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Biz groups up borrowing on looming credit crunch

Finance 08:52 March 24, 2020

SEOUL, March 24 (Yonhap) -- Major business groups in South Korea greatly expanded their bank loans this month, data showed Tuesday, amid a potential credit crunch caused by the new coronavirus outbreak that apparently limited their direct financing.

As of March 20, outstanding loans extended by five major banks to large companies came to 78.7 trillion won (US$61.8 billion), up nearly 1.8 trillion won from end-February, according to the data from the banks.

The increase marks a sharp acceleration from an increase of around 788 billion won in the entire month of February.

In the photo, taken March 4, 2020, a makeshift signboard at a bank in Daegu, one of the epicenters of the new coronavirus in South Korea, located some 300 kilometers south of Seoul, says the line for counseling on special loans for businesses hit by the virus outbreak has closed for the day with more than 200 people already standing in line. (Yonhap)

Such an increase also marks an unusual development, according to bank officials, who noted loans extended to large firms rarely fluctuate as conglomerates generally rely more on direct financing.

For instance, the outstanding bank loans to major business groups came to 73.8 trillion won as of the end of January, down only 512 billion won, or 0.7 percent, from two years earlier.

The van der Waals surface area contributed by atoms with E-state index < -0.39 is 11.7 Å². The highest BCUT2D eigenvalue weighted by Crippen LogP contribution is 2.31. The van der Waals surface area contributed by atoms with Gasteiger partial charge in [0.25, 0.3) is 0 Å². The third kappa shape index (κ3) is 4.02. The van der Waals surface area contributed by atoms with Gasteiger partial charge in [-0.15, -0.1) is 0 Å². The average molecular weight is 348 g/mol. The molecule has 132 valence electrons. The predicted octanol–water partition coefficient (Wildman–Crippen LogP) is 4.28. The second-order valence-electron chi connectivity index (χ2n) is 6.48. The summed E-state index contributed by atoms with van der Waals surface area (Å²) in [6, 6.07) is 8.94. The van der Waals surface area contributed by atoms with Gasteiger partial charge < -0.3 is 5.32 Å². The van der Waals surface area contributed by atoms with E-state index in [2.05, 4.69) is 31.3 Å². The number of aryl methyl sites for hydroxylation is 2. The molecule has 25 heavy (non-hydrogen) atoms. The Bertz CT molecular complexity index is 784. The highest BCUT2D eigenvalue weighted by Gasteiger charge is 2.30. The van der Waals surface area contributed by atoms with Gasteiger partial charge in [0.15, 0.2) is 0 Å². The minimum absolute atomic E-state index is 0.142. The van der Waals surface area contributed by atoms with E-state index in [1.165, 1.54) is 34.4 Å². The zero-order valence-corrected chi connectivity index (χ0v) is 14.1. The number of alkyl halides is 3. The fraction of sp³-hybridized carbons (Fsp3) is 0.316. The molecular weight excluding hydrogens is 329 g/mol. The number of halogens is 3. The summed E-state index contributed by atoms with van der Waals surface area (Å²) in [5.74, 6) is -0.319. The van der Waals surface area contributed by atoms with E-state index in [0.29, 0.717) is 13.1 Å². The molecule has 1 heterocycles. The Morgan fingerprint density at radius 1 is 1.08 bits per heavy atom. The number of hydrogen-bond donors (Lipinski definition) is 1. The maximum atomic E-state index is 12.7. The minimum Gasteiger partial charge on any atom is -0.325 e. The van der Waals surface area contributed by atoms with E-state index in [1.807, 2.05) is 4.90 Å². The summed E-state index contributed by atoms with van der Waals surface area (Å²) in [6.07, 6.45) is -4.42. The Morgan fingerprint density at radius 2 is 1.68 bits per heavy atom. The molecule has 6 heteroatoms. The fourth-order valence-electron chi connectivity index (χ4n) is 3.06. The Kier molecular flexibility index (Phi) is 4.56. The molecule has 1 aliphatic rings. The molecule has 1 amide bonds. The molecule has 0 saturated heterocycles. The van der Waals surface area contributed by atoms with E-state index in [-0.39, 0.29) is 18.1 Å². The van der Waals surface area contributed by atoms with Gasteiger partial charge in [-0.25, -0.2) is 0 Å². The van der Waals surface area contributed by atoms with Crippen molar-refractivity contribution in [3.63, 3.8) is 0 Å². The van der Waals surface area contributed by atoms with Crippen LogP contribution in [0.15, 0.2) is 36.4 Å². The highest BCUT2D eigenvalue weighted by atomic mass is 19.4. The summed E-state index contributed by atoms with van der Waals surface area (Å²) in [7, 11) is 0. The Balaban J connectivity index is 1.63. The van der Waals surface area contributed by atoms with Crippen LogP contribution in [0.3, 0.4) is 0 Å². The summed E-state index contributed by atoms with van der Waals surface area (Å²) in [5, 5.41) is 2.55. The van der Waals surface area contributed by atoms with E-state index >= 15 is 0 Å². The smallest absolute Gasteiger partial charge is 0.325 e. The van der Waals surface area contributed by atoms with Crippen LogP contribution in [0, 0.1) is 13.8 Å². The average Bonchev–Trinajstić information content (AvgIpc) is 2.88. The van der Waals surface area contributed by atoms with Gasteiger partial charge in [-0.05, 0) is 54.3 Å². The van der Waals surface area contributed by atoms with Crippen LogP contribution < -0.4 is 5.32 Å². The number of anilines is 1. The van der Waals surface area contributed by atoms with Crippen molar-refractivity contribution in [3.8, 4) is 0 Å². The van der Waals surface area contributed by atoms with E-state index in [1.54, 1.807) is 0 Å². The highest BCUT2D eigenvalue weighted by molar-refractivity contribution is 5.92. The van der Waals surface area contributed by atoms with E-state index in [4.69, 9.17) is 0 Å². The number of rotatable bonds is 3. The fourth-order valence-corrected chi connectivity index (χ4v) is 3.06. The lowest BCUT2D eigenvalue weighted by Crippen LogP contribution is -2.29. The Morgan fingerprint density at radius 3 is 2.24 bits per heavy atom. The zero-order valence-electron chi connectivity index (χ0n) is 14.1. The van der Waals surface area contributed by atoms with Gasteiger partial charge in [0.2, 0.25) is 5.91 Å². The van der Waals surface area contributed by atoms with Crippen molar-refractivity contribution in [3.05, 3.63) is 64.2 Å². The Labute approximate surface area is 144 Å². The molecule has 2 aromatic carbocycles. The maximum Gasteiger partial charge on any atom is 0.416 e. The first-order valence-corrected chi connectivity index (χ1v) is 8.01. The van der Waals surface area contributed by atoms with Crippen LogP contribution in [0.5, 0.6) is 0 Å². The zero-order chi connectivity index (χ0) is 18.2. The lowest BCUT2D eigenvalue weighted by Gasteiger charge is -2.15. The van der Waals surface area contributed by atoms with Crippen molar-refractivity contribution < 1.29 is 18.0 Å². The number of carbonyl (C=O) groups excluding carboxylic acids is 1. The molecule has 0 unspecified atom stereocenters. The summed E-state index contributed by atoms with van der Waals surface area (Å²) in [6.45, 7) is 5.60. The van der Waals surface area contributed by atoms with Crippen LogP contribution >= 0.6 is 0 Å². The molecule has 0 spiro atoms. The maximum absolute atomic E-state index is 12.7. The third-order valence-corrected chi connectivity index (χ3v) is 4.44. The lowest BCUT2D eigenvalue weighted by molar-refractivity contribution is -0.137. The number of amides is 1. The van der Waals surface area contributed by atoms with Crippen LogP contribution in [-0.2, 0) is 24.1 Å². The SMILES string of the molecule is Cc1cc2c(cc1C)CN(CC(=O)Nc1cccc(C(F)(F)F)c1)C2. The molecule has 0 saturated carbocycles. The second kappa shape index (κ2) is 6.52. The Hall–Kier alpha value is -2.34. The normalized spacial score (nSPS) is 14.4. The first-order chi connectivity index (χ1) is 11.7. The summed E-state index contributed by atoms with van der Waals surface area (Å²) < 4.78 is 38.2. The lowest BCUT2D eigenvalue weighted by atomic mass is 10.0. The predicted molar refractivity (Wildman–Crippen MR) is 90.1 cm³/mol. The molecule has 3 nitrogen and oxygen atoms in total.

Loans extended to small and midsized firms, on the other hand, jumped by more than 61 trillion won or 16 percent over the cited period to 447.2 trillion won from 385.4 trillion won.

"Large companies appear to be taking out additional loans within their credit line to secure necessary funds," an official said.

The Bank of Korea (BOK) has slashed its base interest rate by half a percentage point to a new record low of 0.75 percent, in a move to spur spending amid the spread of COVID-19.

"There has been a rise in requests for loans, citing difficulties in refinancing maturing bonds," a bank official said, noting low yields on bonds may be a reason for difficulties in direct financing. Over 6.5 trillion won in corporate bonds are scheduled to mature before the end of April, according to the Korea Financial Investment Association.

The government earlier said it will set up a new bond market stabilization fund, worth at least 10 trillion won.

"Someone has to play the role of circulating the fund by purchasing corporate bonds," Finance Minister Hong Nam-ki has said.

The BOK said Monday that it will purchase an unspecified amount of local bonds this week to help prevent a possible credit crunch facing local companies in its second publicized repo operations in less than a week.


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